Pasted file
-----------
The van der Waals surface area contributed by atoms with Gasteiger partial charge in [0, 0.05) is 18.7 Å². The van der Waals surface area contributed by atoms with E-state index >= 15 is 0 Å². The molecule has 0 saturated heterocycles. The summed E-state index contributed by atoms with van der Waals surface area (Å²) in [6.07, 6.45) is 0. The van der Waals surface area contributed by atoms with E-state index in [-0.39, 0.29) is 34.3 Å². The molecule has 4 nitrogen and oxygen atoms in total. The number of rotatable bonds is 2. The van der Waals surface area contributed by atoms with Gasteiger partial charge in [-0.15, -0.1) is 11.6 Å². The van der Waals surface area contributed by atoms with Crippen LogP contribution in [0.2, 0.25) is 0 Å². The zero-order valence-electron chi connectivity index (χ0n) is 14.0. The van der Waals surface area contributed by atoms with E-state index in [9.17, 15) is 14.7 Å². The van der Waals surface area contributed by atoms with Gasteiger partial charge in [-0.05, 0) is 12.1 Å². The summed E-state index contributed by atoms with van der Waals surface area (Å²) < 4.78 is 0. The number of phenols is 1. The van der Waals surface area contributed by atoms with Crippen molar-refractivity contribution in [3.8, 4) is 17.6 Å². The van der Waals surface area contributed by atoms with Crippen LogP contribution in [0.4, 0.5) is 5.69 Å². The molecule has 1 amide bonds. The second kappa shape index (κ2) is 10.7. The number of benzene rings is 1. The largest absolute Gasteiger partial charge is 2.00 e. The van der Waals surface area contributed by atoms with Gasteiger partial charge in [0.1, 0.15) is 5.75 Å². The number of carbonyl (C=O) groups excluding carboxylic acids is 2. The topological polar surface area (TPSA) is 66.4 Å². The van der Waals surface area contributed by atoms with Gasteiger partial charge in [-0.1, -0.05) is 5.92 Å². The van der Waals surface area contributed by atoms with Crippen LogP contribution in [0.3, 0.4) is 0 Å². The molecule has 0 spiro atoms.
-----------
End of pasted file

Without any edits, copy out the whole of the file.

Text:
The van der Waals surface area contributed by atoms with Gasteiger partial charge in [0, 0.05) is 18.7 Å². The van der Waals surface area contributed by atoms with E-state index >= 15 is 0 Å². The molecule has 0 saturated heterocycles. The summed E-state index contributed by atoms with van der Waals surface area (Å²) in [6.07, 6.45) is 0. The van der Waals surface area contributed by atoms with E-state index in [-0.39, 0.29) is 34.3 Å². The molecule has 4 nitrogen and oxygen atoms in total. The number of rotatable bonds is 2. The van der Waals surface area contributed by atoms with Gasteiger partial charge in [-0.15, -0.1) is 11.6 Å². The van der Waals surface area contributed by atoms with Crippen LogP contribution in [0.2, 0.25) is 0 Å². The zero-order valence-electron chi connectivity index (χ0n) is 14.0. The van der Waals surface area contributed by atoms with E-state index in [9.17, 15) is 14.7 Å². The van der Waals surface area contributed by atoms with Gasteiger partial charge in [-0.05, 0) is 12.1 Å². The summed E-state index contributed by atoms with van der Waals surface area (Å²) < 4.78 is 0. The number of phenols is 1. The van der Waals surface area contributed by atoms with Crippen molar-refractivity contribution in [3.8, 4) is 17.6 Å². The van der Waals surface area contributed by atoms with Crippen LogP contribution in [0.4, 0.5) is 5.69 Å². The molecule has 1 amide bonds. The second kappa shape index (κ2) is 10.7. The number of benzene rings is 1. The largest absolute Gasteiger partial charge is 2.00 e. The van der Waals surface area contributed by atoms with Gasteiger partial charge in [0.1, 0.15) is 5.75 Å². The number of carbonyl (C=O) groups excluding carboxylic acids is 2. The topological polar surface area (TPSA) is 66.4 Å². The van der Waals surface area contributed by atoms with Gasteiger partial charge in [-0.1, -0.05) is 5.92 Å². The van der Waals surface area contributed by atoms with Crippen LogP contribution in [0.3, 0.4) is 0 Å². The molecule has 0 spiro atoms.